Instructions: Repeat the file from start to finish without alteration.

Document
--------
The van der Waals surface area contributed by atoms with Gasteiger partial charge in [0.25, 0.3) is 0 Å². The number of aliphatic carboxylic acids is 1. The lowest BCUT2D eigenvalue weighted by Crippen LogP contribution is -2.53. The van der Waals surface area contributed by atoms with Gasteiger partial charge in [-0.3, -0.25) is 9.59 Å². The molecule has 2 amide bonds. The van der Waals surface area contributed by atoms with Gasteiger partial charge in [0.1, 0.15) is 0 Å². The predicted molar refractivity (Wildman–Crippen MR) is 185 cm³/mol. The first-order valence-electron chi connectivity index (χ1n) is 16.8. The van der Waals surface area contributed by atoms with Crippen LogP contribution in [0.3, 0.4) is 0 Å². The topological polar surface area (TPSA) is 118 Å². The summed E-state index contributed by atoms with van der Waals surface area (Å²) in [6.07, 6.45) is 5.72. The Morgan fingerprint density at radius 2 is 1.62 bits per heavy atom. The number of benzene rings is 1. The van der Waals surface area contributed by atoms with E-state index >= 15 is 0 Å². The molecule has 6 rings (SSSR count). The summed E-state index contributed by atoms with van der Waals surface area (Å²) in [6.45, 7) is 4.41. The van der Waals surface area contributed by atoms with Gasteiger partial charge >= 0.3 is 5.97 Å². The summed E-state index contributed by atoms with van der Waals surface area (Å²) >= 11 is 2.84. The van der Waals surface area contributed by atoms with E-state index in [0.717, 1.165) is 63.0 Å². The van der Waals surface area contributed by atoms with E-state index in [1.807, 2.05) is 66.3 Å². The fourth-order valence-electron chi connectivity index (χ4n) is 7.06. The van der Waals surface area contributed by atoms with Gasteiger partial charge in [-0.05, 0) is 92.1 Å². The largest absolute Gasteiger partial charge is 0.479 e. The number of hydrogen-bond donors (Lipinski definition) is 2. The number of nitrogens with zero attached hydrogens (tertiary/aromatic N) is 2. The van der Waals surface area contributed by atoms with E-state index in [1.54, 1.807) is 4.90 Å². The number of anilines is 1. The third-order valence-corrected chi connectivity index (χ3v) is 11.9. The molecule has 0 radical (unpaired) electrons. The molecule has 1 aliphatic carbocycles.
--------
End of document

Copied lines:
The van der Waals surface area contributed by atoms with Gasteiger partial charge in [0.25, 0.3) is 0 Å². The number of aliphatic carboxylic acids is 1. The lowest BCUT2D eigenvalue weighted by Crippen LogP contribution is -2.53. The van der Waals surface area contributed by atoms with Gasteiger partial charge in [-0.3, -0.25) is 9.59 Å². The molecule has 2 amide bonds. The van der Waals surface area contributed by atoms with Gasteiger partial charge in [0.1, 0.15) is 0 Å². The predicted molar refractivity (Wildman–Crippen MR) is 185 cm³/mol. The first-order valence-electron chi connectivity index (χ1n) is 16.8. The van der Waals surface area contributed by atoms with Crippen LogP contribution in [0.3, 0.4) is 0 Å². The topological polar surface area (TPSA) is 118 Å². The summed E-state index contributed by atoms with van der Waals surface area (Å²) in [6.07, 6.45) is 5.72. The Morgan fingerprint density at radius 2 is 1.62 bits per heavy atom. The number of benzene rings is 1. The van der Waals surface area contributed by atoms with E-state index >= 15 is 0 Å². The molecule has 6 rings (SSSR count). The summed E-state index contributed by atoms with van der Waals surface area (Å²) in [6.45, 7) is 4.41. The van der Waals surface area contributed by atoms with Gasteiger partial charge >= 0.3 is 5.97 Å². The summed E-state index contributed by atoms with van der Waals surface area (Å²) >= 11 is 2.84. The van der Waals surface area contributed by atoms with E-state index in [0.717, 1.165) is 63.0 Å². The van der Waals surface area contributed by atoms with E-state index in [1.807, 2.05) is 66.3 Å². The fourth-order valence-electron chi connectivity index (χ4n) is 7.06. The van der Waals surface area contributed by atoms with Gasteiger partial charge in [-0.05, 0) is 92.1 Å². The largest absolute Gasteiger partial charge is 0.479 e. The number of hydrogen-bond donors (Lipinski definition) is 2. The number of nitrogens with zero attached hydrogens (tertiary/aromatic N) is 2. The van der Waals surface area contributed by atoms with E-state index in [1.54, 1.807) is 4.90 Å². The number of anilines is 1. The third-order valence-corrected chi connectivity index (χ3v) is 11.9. The molecule has 0 radical (unpaired) electrons. The molecule has 1 aliphatic carbocycles.